William Franklin Norman, founder of W.F. Norman Corporation, began one of the most successful businesses in tin ceiling manufacturing. Starting as a traveling salesman for the Wheeling Corrugating Company out of Wheeling, West Virginia, Norman excelled in his work. At that time, Wheeling Corrugating was a large steel mill that also made products from their steel sheets such as roofing and siding. They became the leading tin ceiling manufacturer in the late 1800s. Because of his enterprising nature, Norman decided to open up his own shop and manufacture the line of Hi-Art® tin ceilings and products that are still sold at W.F. Norman Corporation today.The W. F. Norman Corporation was started by William Franklin Norman and John Berghauser in 1898. Two sons and a grandson followed in his footsteps and continued successfully running the business until 1978. It was believed that there were as many as two dozen similar type companies producing and manufacturing these stamped tin ceilings around the late 1800s and early 1900s. Only a few were prosperous enough to stay in business even though tin ceilings were a very popular building material during that time. The tin ceilings were made in Nevada, MO until the late 1930s when they went out of style and steel materials were scarce during the ramping up for World War II. In order to stay in business, the company continuously made other sheet metal products unrelated to ceiling and ornamental sheet metal until Bob and Annette Quitno came along in 1978. Bob Quitno purchased the business from W.F. Norman’s grandson, Franklin Norman. In the 50,000 square foot factory Quitno found old dies and machinery that made the tin ceilings, and in 1979 and 1980, tin ceilings were put back into production and started the revival of that look. The Quitno family owns and operates from the same location where William Franklin Norman started his small business in the late 1800s.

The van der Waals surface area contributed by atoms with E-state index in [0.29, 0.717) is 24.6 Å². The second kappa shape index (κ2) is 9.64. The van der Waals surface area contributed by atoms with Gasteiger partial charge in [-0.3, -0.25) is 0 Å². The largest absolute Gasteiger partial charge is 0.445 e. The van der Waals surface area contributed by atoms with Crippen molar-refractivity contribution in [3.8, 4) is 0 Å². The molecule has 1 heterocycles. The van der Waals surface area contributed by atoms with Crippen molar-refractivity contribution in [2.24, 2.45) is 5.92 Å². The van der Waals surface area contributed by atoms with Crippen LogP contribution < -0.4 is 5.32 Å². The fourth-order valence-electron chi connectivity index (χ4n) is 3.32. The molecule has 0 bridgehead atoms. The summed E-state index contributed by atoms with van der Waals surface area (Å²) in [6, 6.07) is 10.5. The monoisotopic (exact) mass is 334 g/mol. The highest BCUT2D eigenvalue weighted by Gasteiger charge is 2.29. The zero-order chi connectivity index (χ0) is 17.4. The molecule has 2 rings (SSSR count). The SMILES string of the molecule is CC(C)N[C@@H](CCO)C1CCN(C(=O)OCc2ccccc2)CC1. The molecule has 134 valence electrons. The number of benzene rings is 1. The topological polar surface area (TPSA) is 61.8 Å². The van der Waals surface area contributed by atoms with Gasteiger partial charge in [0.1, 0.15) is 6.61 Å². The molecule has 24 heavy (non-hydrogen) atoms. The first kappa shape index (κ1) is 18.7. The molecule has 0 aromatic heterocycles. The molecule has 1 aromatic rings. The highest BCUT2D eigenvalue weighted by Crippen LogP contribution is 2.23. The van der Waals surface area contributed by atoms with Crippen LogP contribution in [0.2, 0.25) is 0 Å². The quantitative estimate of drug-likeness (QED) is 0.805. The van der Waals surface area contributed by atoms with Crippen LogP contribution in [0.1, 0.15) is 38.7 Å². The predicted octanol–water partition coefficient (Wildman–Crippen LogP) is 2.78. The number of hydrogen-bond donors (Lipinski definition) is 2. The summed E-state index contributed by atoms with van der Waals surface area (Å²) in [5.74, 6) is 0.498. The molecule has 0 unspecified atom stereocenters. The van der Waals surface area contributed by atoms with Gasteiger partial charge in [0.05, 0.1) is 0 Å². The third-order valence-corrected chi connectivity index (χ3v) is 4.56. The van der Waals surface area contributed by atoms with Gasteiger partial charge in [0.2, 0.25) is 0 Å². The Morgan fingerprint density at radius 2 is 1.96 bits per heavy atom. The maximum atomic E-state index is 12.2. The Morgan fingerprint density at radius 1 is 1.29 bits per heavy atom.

The original building where the present day W.F. Norman Corp. factory currently sits was once a roller skating rink, then a Christian church dating back to 1892. Even though a fire burnt the roof off the building in 1909 and later an east room addition added thousands of square feet, the office and the rest of the factory are surprising similar to the way they looked by 1910 after the fire.
W.F. Norman’s home can still be found on South College in Nevada, MO which is now owned and operated by Cottey College as the Center for Women’s Leadership.
For more information about W.F. Norman Corporation history, watch the You Tube video.
The Legacy of W.F. Norman
January 3, 2014 by